Amazon: It's not our job to worry about fears we're killing retailers and destroying jobs
- Amazon SVP Russell Grandinetti said it's for society and government to figure out how to deal with the company becoming a $178 billion disruptor in the retail sector.
- "I don’t think it’s our job to do anything but try to be really good at what we do," he told The Sunday Times.
- Amazon CEO Jeff Bezos has said a number of times that the company is ready for a debate about regulation.
Amazon is a $178 billion disruptor in the retail sector. Its sheer scale has marked it out as a target for US President Donald Trump, who reportedly obsesses over the company's impact on the US Postal Office, the amount of tax it pays, and the potential harm it is causing other retailers.
"Amazon is doing great damage to tax paying retailers. Towns, cities and states throughout the U.S. are being hurt - many jobs being lost!" Trump tweeted in August last year.
But don't expect Amazon to start worrying about its impact anytime soon.
In an interview with The Sunday Times, Russell Grandinetti, Amazon's senior vice president of international consumer, said his job is to focus on growth — and it's for others to figure out how to deal with the ripples Amazon creates in the marketplace.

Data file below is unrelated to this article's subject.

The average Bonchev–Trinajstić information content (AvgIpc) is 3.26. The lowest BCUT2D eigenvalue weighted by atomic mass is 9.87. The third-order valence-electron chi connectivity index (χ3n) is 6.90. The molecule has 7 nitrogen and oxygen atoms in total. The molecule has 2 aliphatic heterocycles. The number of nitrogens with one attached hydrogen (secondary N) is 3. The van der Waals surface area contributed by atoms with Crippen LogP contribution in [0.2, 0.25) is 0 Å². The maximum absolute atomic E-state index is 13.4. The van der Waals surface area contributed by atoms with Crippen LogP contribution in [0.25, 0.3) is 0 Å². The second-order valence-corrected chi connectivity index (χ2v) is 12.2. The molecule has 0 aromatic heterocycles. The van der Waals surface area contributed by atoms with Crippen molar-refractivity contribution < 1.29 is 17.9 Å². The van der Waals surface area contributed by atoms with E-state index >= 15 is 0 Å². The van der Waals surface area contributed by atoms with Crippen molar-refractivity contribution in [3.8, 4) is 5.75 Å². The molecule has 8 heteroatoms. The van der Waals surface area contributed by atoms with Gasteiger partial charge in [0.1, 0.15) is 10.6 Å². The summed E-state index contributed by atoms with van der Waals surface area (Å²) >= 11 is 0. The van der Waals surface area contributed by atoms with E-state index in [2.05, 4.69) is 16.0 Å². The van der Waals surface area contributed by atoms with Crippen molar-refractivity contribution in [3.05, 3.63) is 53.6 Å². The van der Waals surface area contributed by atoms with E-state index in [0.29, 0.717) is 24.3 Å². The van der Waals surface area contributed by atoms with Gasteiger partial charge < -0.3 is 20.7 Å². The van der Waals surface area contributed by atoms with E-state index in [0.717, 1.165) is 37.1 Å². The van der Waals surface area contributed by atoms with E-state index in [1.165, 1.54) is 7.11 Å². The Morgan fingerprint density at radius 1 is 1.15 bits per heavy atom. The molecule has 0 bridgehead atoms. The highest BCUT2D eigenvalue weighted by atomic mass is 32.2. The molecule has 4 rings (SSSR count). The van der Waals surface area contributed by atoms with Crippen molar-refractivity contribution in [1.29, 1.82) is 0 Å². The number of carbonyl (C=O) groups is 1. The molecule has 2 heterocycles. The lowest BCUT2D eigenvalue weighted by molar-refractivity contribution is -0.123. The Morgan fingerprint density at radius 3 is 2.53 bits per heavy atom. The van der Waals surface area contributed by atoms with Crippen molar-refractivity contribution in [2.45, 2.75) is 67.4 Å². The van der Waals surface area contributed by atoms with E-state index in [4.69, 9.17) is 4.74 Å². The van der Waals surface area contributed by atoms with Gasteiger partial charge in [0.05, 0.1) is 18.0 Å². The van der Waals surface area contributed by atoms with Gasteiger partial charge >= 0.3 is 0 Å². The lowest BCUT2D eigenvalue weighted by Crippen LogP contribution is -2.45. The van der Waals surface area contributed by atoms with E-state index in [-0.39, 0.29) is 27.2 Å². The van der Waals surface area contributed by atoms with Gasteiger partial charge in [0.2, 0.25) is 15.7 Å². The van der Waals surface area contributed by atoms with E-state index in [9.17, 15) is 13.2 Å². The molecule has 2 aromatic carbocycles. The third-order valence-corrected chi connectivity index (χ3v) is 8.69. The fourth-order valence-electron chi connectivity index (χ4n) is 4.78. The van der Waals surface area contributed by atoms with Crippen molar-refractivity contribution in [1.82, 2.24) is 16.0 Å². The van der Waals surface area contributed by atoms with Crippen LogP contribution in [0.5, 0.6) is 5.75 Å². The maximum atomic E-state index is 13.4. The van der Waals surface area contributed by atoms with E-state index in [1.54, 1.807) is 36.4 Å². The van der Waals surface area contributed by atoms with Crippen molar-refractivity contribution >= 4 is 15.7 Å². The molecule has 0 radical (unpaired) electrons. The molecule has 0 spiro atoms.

"Companies have often invented technologies that have then required us to figure out how to reinvest the productivity improvements in new jobs and new ways," he said. "That’s an important societal thing to do, an important governmental thing to do. I don’t think it’s our job to do anything but try to be really good at what we do."
The Sunday Times said investors will "cheer" his relentless focus on revenue, but critics will worry "he is turning a blind eye to the disruption Amazon causes."
Grandinetti did, however, address concerns that Amazon is destroying jobs, by pointing to those it creates. He said: "We create lots of jobs not only in the company — 100,000 in the US last year alone, 5,000 in Britain — but also in the suppliers we serve."
Amazon CEO Jeff Bezos has said a number of times that the company is ready for a debate about regulation.
"If you look at the big tech companies, they have gotten large enough that they are going to be inspected. It’s not personal," he said at an event in Germany in April.
The Amazon CEO said policing the power of online companies is "one of the great questions of our age" because as the internet has reached a level of maturity over the past decade "we haven’t learned as a civilization, as a human species, how to operate it yet."
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